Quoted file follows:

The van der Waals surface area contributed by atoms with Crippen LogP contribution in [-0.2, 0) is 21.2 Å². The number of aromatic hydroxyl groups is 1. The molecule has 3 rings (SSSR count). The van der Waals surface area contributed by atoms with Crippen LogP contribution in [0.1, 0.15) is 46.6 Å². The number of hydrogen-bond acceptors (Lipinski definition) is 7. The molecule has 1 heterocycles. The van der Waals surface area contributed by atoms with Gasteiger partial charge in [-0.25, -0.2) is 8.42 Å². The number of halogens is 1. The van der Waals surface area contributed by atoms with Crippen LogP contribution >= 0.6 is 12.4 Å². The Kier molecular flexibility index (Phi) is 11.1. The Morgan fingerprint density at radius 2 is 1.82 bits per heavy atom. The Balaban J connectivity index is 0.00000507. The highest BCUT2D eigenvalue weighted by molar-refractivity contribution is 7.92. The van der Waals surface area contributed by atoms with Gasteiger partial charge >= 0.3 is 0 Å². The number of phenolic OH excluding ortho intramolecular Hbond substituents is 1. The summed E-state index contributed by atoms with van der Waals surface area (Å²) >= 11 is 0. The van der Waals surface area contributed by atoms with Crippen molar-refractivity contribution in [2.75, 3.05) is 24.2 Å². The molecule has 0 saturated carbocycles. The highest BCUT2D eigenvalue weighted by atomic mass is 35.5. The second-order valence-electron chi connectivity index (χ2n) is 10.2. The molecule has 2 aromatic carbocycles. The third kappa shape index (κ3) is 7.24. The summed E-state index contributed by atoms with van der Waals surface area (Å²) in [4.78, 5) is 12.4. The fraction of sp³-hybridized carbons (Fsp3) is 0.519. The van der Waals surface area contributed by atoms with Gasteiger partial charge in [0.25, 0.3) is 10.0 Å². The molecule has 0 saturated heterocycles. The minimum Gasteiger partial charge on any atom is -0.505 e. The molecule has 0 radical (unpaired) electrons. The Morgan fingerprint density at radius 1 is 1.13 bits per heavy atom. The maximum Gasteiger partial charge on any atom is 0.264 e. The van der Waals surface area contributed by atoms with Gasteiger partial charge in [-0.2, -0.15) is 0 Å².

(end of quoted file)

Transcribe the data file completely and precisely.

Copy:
The van der Waals surface area contributed by atoms with Crippen LogP contribution in [-0.2, 0) is 21.2 Å². The number of aromatic hydroxyl groups is 1. The molecule has 3 rings (SSSR count). The van der Waals surface area contributed by atoms with Crippen LogP contribution in [0.1, 0.15) is 46.6 Å². The number of hydrogen-bond acceptors (Lipinski definition) is 7. The molecule has 1 heterocycles. The van der Waals surface area contributed by atoms with Gasteiger partial charge in [-0.25, -0.2) is 8.42 Å². The number of halogens is 1. The van der Waals surface area contributed by atoms with Crippen LogP contribution >= 0.6 is 12.4 Å². The Kier molecular flexibility index (Phi) is 11.1. The Morgan fingerprint density at radius 2 is 1.82 bits per heavy atom. The Balaban J connectivity index is 0.00000507. The highest BCUT2D eigenvalue weighted by molar-refractivity contribution is 7.92. The van der Waals surface area contributed by atoms with Gasteiger partial charge >= 0.3 is 0 Å². The number of phenolic OH excluding ortho intramolecular Hbond substituents is 1. The summed E-state index contributed by atoms with van der Waals surface area (Å²) >= 11 is 0. The van der Waals surface area contributed by atoms with Crippen molar-refractivity contribution in [2.75, 3.05) is 24.2 Å². The molecule has 0 saturated carbocycles. The highest BCUT2D eigenvalue weighted by atomic mass is 35.5. The second-order valence-electron chi connectivity index (χ2n) is 10.2. The molecule has 2 aromatic carbocycles. The third kappa shape index (κ3) is 7.24. The summed E-state index contributed by atoms with van der Waals surface area (Å²) in [4.78, 5) is 12.4. The fraction of sp³-hybridized carbons (Fsp3) is 0.519. The van der Waals surface area contributed by atoms with Gasteiger partial charge in [0.25, 0.3) is 10.0 Å². The molecule has 0 saturated heterocycles. The minimum Gasteiger partial charge on any atom is -0.505 e. The molecule has 0 radical (unpaired) electrons. The Morgan fingerprint density at radius 1 is 1.13 bits per heavy atom. The maximum Gasteiger partial charge on any atom is 0.264 e. The van der Waals surface area contributed by atoms with Gasteiger partial charge in [-0.2, -0.15) is 0 Å².